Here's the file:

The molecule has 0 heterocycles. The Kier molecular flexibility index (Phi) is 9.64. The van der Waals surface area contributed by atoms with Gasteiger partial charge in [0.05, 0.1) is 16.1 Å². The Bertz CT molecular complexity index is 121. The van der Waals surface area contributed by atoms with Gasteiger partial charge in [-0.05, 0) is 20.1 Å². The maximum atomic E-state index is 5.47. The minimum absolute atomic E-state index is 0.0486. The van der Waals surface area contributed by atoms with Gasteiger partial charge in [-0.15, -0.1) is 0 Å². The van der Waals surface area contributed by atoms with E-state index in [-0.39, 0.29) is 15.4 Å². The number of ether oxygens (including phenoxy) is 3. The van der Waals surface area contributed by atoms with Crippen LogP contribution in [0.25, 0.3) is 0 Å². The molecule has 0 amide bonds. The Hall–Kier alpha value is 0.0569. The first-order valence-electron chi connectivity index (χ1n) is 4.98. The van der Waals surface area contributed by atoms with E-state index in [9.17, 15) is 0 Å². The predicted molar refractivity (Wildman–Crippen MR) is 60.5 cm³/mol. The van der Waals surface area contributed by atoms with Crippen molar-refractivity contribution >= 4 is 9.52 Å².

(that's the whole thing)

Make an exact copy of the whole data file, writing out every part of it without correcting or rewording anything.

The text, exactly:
The molecule has 0 heterocycles. The Kier molecular flexibility index (Phi) is 9.64. The van der Waals surface area contributed by atoms with Gasteiger partial charge in [0.05, 0.1) is 16.1 Å². The Bertz CT molecular complexity index is 121. The van der Waals surface area contributed by atoms with Gasteiger partial charge in [-0.05, 0) is 20.1 Å². The maximum atomic E-state index is 5.47. The minimum absolute atomic E-state index is 0.0486. The van der Waals surface area contributed by atoms with Gasteiger partial charge in [-0.15, -0.1) is 0 Å². The van der Waals surface area contributed by atoms with E-state index in [-0.39, 0.29) is 15.4 Å². The number of ether oxygens (including phenoxy) is 3. The van der Waals surface area contributed by atoms with Crippen LogP contribution in [0.25, 0.3) is 0 Å². The molecule has 0 amide bonds. The Hall–Kier alpha value is 0.0569. The first-order valence-electron chi connectivity index (χ1n) is 4.98. The van der Waals surface area contributed by atoms with E-state index in [9.17, 15) is 0 Å². The predicted molar refractivity (Wildman–Crippen MR) is 60.5 cm³/mol. The van der Waals surface area contributed by atoms with Crippen molar-refractivity contribution >= 4 is 9.52 Å².